Also, the look, feel and style, even for entry level, can be pretty good. With not so much money being spent on a lot of the motorized features on the wheel, companies often have more to spend on their styling budgets, so you can still expect some good-looking products at this price.
The shortfall comes when we talk about features and build quality. There are no wheels with force feedback currently available for under $100. Force rumble can be purchased at around $100 but force feedback is an extremely important feature to have should you want your racing to feel more realistic.
However, if you are just looking to get behind a wheel and play then this should not be much of an issue for you. At this price point, the wheels are often light and don’t connect well to surfaces either.
This is something that no player wants to deal with. A wheel that shifts around can be problematic when playing a game, so do some research and try to spend a little extra on something that is stronger in this aspect.
Finally, it’s almost universal that the additional pedals that come at these prices are poor. They tend to offer little resistance, and can feel unnatural when being used. If you will want to improve this in the future, try to look for a wheel that is expandable and will let you attach third party accessories to it.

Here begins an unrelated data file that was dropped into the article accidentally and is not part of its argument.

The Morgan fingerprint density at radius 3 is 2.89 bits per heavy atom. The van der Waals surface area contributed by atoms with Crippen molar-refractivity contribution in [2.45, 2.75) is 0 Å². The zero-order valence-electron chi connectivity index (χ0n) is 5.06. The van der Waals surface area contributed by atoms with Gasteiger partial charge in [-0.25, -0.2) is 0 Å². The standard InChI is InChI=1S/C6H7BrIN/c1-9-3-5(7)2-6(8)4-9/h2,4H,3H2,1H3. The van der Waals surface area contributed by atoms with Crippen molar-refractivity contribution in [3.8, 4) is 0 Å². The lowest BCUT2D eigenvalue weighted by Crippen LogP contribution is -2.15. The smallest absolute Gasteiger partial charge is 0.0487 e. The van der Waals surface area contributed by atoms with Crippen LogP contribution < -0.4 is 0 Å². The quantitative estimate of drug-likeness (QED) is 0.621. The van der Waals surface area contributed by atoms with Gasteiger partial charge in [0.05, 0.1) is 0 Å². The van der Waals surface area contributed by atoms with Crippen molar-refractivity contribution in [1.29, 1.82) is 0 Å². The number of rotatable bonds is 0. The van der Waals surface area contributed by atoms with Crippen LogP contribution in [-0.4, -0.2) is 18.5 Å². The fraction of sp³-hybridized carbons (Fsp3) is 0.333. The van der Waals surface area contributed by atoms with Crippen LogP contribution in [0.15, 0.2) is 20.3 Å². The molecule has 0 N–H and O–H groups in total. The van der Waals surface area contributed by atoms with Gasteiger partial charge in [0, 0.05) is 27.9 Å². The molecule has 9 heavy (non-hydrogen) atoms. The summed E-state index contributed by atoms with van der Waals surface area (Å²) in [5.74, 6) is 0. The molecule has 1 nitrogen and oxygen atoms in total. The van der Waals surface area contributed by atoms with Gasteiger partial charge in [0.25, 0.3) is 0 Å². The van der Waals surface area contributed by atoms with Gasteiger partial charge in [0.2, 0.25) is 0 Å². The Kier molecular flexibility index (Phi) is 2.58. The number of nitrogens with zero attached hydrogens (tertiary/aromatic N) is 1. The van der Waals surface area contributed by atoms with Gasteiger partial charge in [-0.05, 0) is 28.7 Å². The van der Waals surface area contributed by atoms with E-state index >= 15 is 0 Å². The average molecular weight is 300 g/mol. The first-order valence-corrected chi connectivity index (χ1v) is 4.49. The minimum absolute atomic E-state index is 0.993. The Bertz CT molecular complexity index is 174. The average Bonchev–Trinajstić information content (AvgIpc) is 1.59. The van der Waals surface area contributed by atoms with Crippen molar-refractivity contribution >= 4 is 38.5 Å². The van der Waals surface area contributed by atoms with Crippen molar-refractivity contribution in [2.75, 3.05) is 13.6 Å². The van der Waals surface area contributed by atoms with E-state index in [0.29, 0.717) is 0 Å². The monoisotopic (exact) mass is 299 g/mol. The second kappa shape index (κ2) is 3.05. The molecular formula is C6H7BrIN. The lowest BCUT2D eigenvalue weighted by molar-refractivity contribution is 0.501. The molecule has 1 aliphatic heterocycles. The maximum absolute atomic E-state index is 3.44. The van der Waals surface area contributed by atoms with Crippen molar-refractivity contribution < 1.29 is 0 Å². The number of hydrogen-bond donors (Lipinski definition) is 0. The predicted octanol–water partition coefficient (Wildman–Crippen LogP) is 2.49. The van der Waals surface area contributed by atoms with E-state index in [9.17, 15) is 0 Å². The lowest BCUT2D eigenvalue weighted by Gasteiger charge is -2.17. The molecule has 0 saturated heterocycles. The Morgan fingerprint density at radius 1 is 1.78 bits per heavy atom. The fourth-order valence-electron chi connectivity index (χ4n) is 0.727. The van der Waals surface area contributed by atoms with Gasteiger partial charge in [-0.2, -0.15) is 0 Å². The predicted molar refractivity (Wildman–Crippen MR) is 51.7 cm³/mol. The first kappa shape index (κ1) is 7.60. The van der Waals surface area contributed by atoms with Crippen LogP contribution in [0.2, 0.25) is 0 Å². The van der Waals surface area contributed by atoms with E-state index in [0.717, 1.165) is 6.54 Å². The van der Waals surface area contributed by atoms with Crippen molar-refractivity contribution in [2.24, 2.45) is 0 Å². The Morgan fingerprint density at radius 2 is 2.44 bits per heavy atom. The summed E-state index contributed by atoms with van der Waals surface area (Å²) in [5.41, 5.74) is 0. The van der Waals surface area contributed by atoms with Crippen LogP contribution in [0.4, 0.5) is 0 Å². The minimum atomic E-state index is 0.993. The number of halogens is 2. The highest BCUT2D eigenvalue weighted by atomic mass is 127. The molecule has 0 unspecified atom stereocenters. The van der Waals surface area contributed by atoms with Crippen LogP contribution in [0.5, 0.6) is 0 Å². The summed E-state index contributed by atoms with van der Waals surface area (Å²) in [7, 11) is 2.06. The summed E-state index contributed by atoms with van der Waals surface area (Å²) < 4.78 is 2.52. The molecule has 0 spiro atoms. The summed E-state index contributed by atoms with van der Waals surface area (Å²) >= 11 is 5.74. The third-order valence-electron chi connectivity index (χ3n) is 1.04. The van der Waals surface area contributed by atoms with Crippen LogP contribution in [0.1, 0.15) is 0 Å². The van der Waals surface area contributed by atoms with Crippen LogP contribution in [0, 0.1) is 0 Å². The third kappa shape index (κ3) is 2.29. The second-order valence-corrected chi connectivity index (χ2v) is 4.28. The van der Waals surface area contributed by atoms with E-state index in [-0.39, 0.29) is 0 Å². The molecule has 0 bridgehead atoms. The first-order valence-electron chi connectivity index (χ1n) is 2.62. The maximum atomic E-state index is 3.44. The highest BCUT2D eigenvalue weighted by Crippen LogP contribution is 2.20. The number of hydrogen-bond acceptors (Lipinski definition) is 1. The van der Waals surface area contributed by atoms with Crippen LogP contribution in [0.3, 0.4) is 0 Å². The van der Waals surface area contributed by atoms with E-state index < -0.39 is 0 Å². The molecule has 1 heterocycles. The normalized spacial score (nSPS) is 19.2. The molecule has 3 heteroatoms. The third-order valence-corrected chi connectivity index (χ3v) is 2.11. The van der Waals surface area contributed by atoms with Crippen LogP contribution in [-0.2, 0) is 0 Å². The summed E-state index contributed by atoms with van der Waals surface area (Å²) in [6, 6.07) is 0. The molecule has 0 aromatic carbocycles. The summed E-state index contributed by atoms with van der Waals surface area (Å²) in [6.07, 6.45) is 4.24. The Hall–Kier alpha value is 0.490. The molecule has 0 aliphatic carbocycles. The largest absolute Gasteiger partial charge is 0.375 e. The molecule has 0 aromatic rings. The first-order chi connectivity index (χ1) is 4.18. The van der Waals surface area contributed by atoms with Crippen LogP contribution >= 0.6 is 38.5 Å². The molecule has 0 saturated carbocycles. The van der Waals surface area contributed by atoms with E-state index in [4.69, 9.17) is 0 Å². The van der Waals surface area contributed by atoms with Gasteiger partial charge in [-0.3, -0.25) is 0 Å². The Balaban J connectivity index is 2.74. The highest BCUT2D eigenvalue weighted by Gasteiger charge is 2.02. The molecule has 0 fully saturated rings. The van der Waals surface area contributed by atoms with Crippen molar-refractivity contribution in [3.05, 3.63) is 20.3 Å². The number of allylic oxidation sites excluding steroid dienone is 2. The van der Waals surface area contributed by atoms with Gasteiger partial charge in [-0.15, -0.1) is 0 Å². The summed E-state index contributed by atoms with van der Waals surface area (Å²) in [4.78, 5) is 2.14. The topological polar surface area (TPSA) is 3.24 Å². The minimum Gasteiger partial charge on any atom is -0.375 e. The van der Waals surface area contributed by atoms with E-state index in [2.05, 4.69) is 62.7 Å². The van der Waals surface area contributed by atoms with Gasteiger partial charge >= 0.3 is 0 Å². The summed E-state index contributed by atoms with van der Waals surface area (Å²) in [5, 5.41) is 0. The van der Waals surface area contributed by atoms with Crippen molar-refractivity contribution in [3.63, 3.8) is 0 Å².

Don’t expect too much at this price point. If a sturdy, good-looking wheel that can control your game comfortably is all that you’re after, expect to spend around $80-$100.
Mid-Range Sim Racing Wheels ($150-$300)
At around $150-$300 is where we can find the mid-range price bracket. A lot more features tend to be found at this range, and should you be into racing for a more realistic feel – rather than just for some fun – then you can be expecting to pay around or above $150.
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Here are the typical features of a mid-range wheel: